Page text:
Zahedi grew up in the fast-food pizza business — his Iranian immigrant father opened pizzerias after coming to this country — but chose the financial services field for his career. Years later, he developed a passion for “the new wave of fine pizza” and built a brick oven on a trailer to practice on family and friends and serve at charity events.

Once the recipes were perfected, he and wife Susan Payrovi launched their first eatery, Rise Pizzeria, in downtown Burlingame in 2017.

Details: Expected to open in late summer at 3905 Rivermark Plaza, Santa Clara; www.risewoodfire.com

Calicraft, Walnut Creek

Walnut Creek's Calicraft is in major expansion mode with plans to open a 25,000-square-foot beer garden in Aug. in its current Shadelands business park lot and a new rooftop taproom set to open downtown in early summer, upstairs from Va de Vi. (Artist rendering courtesy of Calicraft)
Walnut Creek’s Calicraft is in major expansion mode with plans to open a 25,000-square-foot beer garden in August in its current Shadelands business park lot and a new rooftop taproom set to open downtown in early summer, upstairs from Va de Vi. (Artist rendering courtesy of Calicraft) 

The Walnut Creek-based brewery is working on three big expansion projects right now: adding a rooftop bar in downtown Walnut Creek; building a new research and development brewing, winemaking and distilling space in Walnut Creek’s Shadelands area and launching a new taproom in Davis.

According to brewmaster Thomas Vo and CEO Blaine Landberg, the first of these to open will be a new rooftop bar and taproom planned in downtown Walnut Creek above Va de Vi. One of just two rooftop bars in the city, the new Calicraft venture will have an outdoor deck and indoor drinking space. They’re also working on building out their non-alcoholic drink offerings, with beverages like a new mint-and-ginger spritz, as a way of making their brewery a “third place” — one where people of all ages feel comfortable hanging out that’s neither home nor work.

Next, they’ll expand their production facility to not only brew more beer but expand into winemaking and distilling. The new 10,000-square-foot, two-story building in Walnut Creek will offer research and development space to broaden their offerings beyond beer. The team recently returned from a visit to Louisville, Kentucky, where they got pointers on adding whiskey distilling to their repertoire. And on the winemaking front, they’re hoping to make natural-style wines that celebrate the region and play with unorthodox grapes. That’s currently set to open in spring or summer of 2025.

And the Davis project — a new taproom and beer garden — is on deck for fall of 2025. Why Davis? Several Calicraft staffers are alums of UC Davis’ prestigious brewing program.

Details: Calicraft plans to open its rooftop taproom at 1501 Mt. Diablo Blvd. in Walnut Creek in early September; calicraft.com.

Giorgio’s, Mountain View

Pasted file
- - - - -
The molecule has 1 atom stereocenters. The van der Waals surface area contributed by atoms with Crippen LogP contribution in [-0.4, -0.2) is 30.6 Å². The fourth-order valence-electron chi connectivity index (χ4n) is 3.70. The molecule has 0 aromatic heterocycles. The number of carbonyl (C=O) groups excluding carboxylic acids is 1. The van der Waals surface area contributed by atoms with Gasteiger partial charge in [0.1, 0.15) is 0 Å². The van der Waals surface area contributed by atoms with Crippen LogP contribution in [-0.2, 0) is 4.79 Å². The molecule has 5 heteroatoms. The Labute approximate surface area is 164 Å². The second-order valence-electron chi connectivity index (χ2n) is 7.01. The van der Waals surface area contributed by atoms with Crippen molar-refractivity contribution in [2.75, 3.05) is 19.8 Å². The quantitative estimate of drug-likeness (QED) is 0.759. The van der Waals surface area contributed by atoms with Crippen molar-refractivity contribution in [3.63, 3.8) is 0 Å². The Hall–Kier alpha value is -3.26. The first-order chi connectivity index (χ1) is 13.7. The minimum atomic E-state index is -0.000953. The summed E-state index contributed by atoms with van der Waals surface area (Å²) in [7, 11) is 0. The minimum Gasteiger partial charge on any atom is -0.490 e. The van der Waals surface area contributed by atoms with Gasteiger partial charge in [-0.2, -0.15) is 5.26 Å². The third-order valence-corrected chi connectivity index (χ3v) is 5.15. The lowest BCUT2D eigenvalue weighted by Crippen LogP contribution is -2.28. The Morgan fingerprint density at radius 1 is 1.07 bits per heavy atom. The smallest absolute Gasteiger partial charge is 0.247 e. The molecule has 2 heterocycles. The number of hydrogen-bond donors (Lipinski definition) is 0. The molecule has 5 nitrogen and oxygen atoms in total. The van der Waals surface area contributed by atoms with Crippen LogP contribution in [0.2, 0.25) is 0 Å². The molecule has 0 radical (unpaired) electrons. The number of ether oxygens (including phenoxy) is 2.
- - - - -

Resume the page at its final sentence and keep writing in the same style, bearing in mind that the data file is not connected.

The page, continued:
Eggplant Parmesan is served as patrons dine out in the patio at Giorgio's Italian restaurant in Morgan Hill, Calif., on Wednesday, July 27, 2023. (Ray Chavez/Bay Area News Group)
Eggplant Parmesan is served on the Giorgio’s patio in Morgan Hill. (Ray Chavez/Bay Area News Group) 

Red-sauce lovers who’ve been missing Frankie Johnnie & Luigi Too since the vintage El Camino Real restaurant closed for redevelopment a few years ago can rejoice: The Italian classics are coming back.

Giorgio’s, a sibling restaurant from the D’Ambrosio family, will open this summer in the new mixed-use development being constructed near Castro Street.

Look for the same great recipes (insider tip: the Sausage Bread is stuffed with links from their New York Style Sausage Co. in Sunnyvale) but a different footprint. There will be about 60 indoor and patio seats for onsite dining, as the new restaurant puts a greater emphasis on takeout, delivery and corporate catering.

For those new to the D’Ambrosio clan, they’ve been cooking in the Bay Area since 1956. The original Giorgio’s is located on Foxworthy in San Jose; there’s also one in Milpitas and the newest location in Morgan Hill. And the Frankie, Johnnie & Luigi nameplate lives on in Dublin.

Details: Slated to open in late June or early July at 939 W. El Camino Real, Mountain View; www.giorgiositalianfood.com/mountain-view

Daryoush, Walnut Creek

Berkeley’s popular Persian restaurant will be opening on Walnut Creek’s Locust Street in early June, after redevelopment at the original location forced a move, says owner Daryoush Ermagan. That’s bad news for Berkeley denizens, but excellent news in The Creek, where the eatery is taking over the downtown spot formerly occupied by Kaiwa Sushi.

Expect to enjoy the same Persian fare that has delighted Daryoush devotees near the UC Berkeley campus: Colorful appetizers including Panir Sabzi (marinated feta with fresh herbs) and Kashk-e-Bademjan (roasted eggplant dip), and 14 variations on the kebab theme, from Chicken Koobideh and Shishlik (lamb) to Salmon Kabob and Jujeh, skewered Cornish game hen.